Portharcourt: Visiting the Garden City
By: Deji Yesufu
It is no longer news that I visited Rivers State, Portharcourt, to be specific this past week. There were two reasons to be excited about visiting Portharcourt. First, I had lived in Portharcourt as a child and was looking forward to seeing what the city had become. The second was the joys of finally being recognized in a formal sense by a local church, a reformed Baptist Church, and being ordained into ministry. The man who ordained me is Pastor Aniekan Ekpo. He is the Pastor of Christ’s Reformed Baptist Church, also called The Reformed Tabernacle, situated at Rumoadara, in the heart of Portharcourt city. Pastor Ani, as we love to call him, trained as a pastor at the London Metropolitan Tabernacle (the Church C. H. Spurgeon pastored in the latter half of the 19th century). Pastor Ani was trained and commissioned into ministry by Dr. Peter Masters, the current minister at the Metropolitan Tabernacle. Pastor Ani had been a minister with Qua Iboe churches, an evangelical Church, with roots in Akwa Ibom State. Pastor Ani eventually left Qua Iboe and commenced a full fledged reformed ministry in Portharcourt. It can be argued that Pastor Ani is the first Nigerian to begin a reformed work in this country. I am genuinely blessed to have been commissioned into ministry by this man.
The last time I travelled the Benin expressway was in 2018 when I went to Enugu to market my book Victor Banjo. The whole region of South-East and South-south Nigeria was the theatre in which the Nigerian civil war was prosecuted and as a civil war historian, driving through the city, the story of the war comes alive. Benin reminded me of the botched Midwest invasion by the Liberation Army which Victor Banjo led. The failure of that mission was the reason the government of Biafra executed Banjo and three others on September 24, 1967. Portharcourt, on the other hand, reminds me of the third Marine Commando led by Col. Benjamin Adekunle and his supporting officers of Majors Alabi-Isama and Akinrinade. Alabi-Isama tells the story of how Portharcourt was taken in 1968 by the Nigerian army and it became a springboard with which the army captured Owerri and other key Biafran strongholds – ending the war. I was delighted to see Hotel Presidential still regale at the centre of Portharcourt. This was the edifice that housed the Nigerian army after they took over the city from the Biafrans.
As a minister of the gospel, the first thing I recognize when entering a city is the people. Portharcourt is a densely populated city of about 3.5 million people. It is the capital city of Rivers State. The present governor, Nyesom Wike, has committed quite a lot of resources to building infrastructures – in fact I was still in the city on the day the President elect, Bola Tinubu, visited. Wike’s plea that Tinubu’s government should refund the state monies used to build federal roads fell on Tinubu’s deaf ears. Governor Wike had joined forces with Bola Tinubu to ensure that Rivers State was captured by the All Progressive Congress and they succeeded at it. In fact everywhere I went to in Portharcourt and I asked people about the just concluded elections, you could read the deep resentment against the governor. People told me they were mostly first time voters; they got their PVCs and voted massively for Peter Obi of the Labor Party. The word, however, on the streets was that Wike and his boys stole the people’s mandate. They allegedly walked into INEC coalition centres and rewrote the results. It is one reason why the BVAS failing to upload to the IREV was a major mishap in the just concluded elections. Proof that the state government knows people are still angry with them is seen in the fact that INEC state office is still being guarded by security forces three months after elections were concluded. The main road that passes through INEC Portharcourt is still shut down, with soldiers stationed there.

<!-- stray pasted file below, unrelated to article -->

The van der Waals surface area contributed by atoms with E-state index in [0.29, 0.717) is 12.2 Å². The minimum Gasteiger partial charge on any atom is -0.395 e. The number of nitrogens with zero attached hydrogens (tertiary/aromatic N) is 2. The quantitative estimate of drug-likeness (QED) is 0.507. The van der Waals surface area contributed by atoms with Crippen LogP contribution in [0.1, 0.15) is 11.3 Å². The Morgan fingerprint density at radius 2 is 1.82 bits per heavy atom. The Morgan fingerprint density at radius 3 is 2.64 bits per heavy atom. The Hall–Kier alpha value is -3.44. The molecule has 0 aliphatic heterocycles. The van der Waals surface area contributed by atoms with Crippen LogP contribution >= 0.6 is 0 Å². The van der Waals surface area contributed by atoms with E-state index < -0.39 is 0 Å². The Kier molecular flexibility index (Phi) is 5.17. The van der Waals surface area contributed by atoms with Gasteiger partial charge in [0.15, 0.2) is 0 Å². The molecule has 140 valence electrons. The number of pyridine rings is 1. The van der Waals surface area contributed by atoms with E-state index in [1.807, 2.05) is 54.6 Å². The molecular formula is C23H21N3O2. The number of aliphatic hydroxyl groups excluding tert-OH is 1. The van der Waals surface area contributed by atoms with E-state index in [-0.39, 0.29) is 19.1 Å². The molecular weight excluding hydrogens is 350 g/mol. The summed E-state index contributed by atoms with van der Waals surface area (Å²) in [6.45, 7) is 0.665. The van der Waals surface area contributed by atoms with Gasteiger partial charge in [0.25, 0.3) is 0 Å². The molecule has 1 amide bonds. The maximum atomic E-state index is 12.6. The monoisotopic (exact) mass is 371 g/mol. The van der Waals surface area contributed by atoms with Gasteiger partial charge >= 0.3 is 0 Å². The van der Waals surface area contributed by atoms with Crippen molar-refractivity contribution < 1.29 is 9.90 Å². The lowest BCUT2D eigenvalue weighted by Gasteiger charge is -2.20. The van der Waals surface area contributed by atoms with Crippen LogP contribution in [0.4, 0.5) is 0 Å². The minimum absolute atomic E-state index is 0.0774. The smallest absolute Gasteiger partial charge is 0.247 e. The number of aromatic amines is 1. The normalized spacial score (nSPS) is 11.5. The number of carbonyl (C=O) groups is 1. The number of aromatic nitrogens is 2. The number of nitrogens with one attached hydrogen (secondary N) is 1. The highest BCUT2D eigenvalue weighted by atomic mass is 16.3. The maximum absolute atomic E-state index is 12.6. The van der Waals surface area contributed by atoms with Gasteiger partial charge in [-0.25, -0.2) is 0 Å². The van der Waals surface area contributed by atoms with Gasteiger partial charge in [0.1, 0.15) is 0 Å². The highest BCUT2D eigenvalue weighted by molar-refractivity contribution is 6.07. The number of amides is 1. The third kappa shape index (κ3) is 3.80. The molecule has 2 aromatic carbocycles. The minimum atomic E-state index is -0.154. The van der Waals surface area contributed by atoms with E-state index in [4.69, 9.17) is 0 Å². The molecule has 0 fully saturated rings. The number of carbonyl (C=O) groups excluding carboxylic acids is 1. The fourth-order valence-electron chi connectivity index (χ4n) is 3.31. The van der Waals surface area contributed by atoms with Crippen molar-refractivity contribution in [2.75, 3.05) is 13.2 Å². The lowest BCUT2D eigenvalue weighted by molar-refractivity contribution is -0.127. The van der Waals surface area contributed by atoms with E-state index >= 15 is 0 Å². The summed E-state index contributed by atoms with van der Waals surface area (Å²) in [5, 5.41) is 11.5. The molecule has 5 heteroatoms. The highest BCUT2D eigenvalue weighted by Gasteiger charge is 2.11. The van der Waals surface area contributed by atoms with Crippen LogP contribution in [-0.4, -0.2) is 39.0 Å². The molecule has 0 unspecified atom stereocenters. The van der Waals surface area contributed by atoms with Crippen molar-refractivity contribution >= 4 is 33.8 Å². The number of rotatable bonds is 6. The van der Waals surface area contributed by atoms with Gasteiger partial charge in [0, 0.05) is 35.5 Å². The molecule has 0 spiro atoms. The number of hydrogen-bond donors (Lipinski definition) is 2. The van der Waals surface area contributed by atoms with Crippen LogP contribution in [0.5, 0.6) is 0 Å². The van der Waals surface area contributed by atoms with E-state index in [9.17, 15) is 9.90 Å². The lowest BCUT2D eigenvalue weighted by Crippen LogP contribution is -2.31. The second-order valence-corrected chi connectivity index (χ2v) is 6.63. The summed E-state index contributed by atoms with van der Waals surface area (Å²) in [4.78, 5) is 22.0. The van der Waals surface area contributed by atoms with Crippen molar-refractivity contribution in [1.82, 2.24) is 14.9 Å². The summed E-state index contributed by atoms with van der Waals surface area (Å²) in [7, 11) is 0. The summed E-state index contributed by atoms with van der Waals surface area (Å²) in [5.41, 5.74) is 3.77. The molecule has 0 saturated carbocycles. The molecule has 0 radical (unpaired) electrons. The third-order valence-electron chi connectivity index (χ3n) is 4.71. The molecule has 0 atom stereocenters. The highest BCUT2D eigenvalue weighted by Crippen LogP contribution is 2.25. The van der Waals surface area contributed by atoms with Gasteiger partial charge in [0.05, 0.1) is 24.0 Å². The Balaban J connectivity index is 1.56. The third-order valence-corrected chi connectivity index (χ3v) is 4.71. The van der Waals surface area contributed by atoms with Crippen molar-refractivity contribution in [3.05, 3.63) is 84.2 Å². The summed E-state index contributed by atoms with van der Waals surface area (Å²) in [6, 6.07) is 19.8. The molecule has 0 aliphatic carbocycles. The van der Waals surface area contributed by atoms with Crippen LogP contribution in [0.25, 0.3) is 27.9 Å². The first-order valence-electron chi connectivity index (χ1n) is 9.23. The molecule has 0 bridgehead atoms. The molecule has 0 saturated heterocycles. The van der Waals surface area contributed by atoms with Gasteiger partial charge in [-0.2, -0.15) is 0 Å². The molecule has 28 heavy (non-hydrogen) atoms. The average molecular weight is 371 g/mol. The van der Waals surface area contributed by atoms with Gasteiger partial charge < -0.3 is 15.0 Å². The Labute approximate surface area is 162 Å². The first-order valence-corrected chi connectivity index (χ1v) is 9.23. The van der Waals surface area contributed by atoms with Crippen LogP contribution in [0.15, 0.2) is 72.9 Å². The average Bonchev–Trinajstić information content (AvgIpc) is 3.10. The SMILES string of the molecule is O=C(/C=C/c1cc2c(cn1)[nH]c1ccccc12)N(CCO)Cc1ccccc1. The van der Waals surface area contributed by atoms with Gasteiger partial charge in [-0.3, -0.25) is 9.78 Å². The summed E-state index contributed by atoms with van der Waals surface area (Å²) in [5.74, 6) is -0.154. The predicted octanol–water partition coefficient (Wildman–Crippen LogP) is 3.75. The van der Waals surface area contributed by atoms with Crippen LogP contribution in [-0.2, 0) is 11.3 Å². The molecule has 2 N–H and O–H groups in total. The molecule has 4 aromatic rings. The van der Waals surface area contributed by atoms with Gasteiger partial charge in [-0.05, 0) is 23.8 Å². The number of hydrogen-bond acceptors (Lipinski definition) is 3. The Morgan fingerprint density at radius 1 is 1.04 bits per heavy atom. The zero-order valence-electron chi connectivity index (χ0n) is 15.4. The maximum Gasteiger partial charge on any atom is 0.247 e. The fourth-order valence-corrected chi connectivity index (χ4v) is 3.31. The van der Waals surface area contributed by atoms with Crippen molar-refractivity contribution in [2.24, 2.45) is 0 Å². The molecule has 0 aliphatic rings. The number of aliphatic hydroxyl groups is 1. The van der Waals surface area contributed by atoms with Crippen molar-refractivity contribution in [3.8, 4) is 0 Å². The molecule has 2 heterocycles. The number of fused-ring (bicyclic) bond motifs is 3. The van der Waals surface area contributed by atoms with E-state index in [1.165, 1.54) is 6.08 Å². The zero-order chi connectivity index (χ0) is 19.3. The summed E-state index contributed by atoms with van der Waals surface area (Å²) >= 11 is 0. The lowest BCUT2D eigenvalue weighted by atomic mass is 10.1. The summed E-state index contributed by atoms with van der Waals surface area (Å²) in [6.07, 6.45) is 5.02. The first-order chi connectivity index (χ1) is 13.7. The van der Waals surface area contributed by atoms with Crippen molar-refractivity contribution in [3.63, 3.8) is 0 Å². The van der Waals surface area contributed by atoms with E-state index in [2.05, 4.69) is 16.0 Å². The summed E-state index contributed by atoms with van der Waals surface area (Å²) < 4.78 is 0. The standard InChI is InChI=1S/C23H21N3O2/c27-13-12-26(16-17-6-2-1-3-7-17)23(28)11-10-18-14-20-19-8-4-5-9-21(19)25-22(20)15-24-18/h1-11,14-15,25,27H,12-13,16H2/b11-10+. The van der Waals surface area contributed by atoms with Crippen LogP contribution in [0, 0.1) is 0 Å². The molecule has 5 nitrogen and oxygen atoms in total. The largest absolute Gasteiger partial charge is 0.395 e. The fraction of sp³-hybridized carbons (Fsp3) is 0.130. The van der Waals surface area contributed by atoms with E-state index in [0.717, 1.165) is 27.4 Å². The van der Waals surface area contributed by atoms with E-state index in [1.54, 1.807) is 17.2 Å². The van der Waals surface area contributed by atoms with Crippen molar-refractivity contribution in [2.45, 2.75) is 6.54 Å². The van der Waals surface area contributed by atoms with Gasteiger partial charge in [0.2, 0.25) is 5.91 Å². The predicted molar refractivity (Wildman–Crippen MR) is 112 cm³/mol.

My stay in Portharcour was not all about mourning Wike. I had the wonderful opportunity of visiting the city centre, somewhere around a government reserved area. I went to fellowship with Crystal Vine Community Church, led by Pastor Nonso Ubajekwe, on their Wednesday midweek service. I am friends with a number of folks in the church on Facebook. So Maple Tammy Dapa (of mapemond.com) got a Bolt driver to bring me from Rumoadara to the city centre. The ten kilometre journey allowed me to see the glamour of Portharcourt. On Friday, a day before I left the city, Deacon Ken Maobi and his wife had me at their home for dinner. Summing up my experience at Portharcourt in a splendid way.
My thoughts on Portharcourt is my deduction on every part of Nigeria. Portharcourt is a city that houses the obscenely wealthy and the most heart wrenching poor in the same space. This is not a safe way to live because the moment the poor are left with nothing to eat, they will turn on the rich. The answer many proffer is to japa – join the mass exodus of middle class professionals leaving Nigeria. The question then is: where does a Christian minister like me leave to? How do I stand before God in eternity and tell him I left my country of primary assignment because there was famine in the land? Christian ministers should not only proffer solution to spiritual problems, we can also suggest ways at ameliorating our social issues. Beginning with government: we must have people in power that will serve the common men. Then we must have young people who will commit to building this country regardless of the allure of japa. Finally, all of us can commit to doing the right thing within our space of influence. As this wind of positive influence widens out, things will get better in this country.
Portharcourt is a city of great potential – like most parts of Nigeria. We can get the best out of that city and out of this country.